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New Flexible Working Rights to Hit SME

business peopleThe latest peril for small companies

June 30th marks a watershed moment for Britain’s SMEs. That is the date that employers will be subject to new legislation enshrining employees’ rights for flexible working arrangements.

Until June 30th, the existing legislation limits rights to request flexible working are limited to those employees who have served at least 26 continuous weeks within the business and have children aged 16 or under.

Currently whilst employees can only make one request in any 12 month period and must do so via a statutory procedure, employers have a duty to

  • duly consider all eligible applications
  • Are obliged to implement any agreed deal on a permanent basis
  • Are required to negotiate an alternative agreement if the requested basis is not possible
  • Can be subject to an employee appeal if the outcome does match the employee’s desired one

The variety of flexible working that an employee can request includes:

  • Place of work including home working
  • Contract type, including temporary contracts
  • Part time working
  • Flexi time working
  • Job sharing
  • Shift working
  • Variable pattern working

After 30th June 2014 these employee rights are to be extended to cover all employees whilst also removing the need for a statutory procedure to make requests.

Whilst the employer can still refuse a request on business grounds, all such requests must be considered in a reasonable manner and treat all employees equally.

26% of Employees to Request Flexible Working Arrangements

Statistics released by research company YouGov has revealed that 26% of employees are intending to take advantage of the new rules to request alternative working arrangements.

For most small businesses this is quite simply a frightening prospect, interfering with their ongoing operations as well as distracting the business into deeper HR and administration decisions that previously hit only the largest employers, with suitable resourcing to support dedicated staff welfare programmes.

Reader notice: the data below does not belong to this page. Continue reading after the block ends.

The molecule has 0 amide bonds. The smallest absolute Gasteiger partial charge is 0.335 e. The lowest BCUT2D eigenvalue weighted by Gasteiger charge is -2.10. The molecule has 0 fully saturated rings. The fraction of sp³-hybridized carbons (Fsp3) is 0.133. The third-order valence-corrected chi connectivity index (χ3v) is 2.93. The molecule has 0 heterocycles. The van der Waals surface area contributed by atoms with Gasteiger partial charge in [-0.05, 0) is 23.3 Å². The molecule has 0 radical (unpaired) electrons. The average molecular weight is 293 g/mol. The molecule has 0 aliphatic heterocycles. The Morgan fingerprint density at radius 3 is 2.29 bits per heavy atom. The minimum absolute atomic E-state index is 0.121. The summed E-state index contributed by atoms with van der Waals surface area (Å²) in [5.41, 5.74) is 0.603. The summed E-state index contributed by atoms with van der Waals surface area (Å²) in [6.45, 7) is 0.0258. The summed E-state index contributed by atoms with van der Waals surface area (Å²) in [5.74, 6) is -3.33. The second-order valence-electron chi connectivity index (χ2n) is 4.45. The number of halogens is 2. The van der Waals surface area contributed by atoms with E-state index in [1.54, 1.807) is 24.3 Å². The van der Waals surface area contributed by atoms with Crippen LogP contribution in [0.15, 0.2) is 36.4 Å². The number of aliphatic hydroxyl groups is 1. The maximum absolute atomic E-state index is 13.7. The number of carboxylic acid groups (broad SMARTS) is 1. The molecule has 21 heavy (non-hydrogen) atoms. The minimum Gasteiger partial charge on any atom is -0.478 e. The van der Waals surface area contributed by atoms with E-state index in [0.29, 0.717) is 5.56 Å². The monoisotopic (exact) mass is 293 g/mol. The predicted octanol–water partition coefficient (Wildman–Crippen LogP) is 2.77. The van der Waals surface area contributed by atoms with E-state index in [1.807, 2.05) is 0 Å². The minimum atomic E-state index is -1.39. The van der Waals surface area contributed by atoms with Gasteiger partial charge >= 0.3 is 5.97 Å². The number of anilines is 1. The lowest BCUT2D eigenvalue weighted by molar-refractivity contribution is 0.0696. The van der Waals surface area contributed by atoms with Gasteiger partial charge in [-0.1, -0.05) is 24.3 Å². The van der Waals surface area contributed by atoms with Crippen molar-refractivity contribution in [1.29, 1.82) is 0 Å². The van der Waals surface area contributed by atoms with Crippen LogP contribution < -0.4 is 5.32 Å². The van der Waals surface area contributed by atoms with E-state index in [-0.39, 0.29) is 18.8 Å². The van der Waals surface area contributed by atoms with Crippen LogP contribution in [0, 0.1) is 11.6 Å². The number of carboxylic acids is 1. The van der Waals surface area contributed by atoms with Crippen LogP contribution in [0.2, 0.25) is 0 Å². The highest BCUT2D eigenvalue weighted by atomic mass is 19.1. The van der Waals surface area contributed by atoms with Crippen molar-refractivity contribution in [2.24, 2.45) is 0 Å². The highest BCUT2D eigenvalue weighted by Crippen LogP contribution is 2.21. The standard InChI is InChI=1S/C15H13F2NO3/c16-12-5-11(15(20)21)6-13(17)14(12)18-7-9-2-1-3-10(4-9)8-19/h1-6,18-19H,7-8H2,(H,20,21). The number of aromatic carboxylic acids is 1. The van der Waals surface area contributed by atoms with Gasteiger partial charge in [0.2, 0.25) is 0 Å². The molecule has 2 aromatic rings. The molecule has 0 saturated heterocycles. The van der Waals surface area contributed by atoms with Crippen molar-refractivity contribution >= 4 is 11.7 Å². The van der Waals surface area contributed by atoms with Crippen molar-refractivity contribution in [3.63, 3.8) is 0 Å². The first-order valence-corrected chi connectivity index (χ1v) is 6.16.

Of course that is not to say that small businesses individually or collectively ignore employee welfare or mistreat employees however the sublety and pragmatism and mutual understanding with which businesses and employees could approach such issues has now effectively been overruled by the impact of this legislation.

In a surprising finding the survey revealed that the age group most likely to take advantage of the new rules were those aged between 18 and 24 leading some to suggest that the new legislation was enshrining new rights for the “party” generation to enable them to fit work around their social lives. Whether this was the original intention of the legislation is unclear however the government have said that they hope the new rules will create a more loyal and productive workforce who because of the increased flexibility will be less likely to take sick days.

Whilst the statutory procedure has been removed, potentially removing some of the formal process headaches from the old rules, employers will be required to consider each case in full and can only reject a request where there are legitimate and justifiable reasons for doing so.

Although the ‘right’ for an employee is limited to ‘requesting’ flexible working, the onus will be on businesses, big or small, to find justifiable business reasons why any such request cannot be granted. Whilst many small businesses will endeavour to fit their employees into revised working arrangements some simply will not be able to, whether for operational or commercial reasons, as a result the success or otherwise of this legislation will lay with the pragmatism of the employee as much as the implementation of the employer.

Coming out of the worst recession in living memory perhaps the last thing SME businesses needed was an increase in bureaucracy, it’s not an exaggeration to say that this new legislation could prove to be a similarly huge challenge for small businesses.

We, like many businesses, will watch with nervous interest how things pan out post 30th June.




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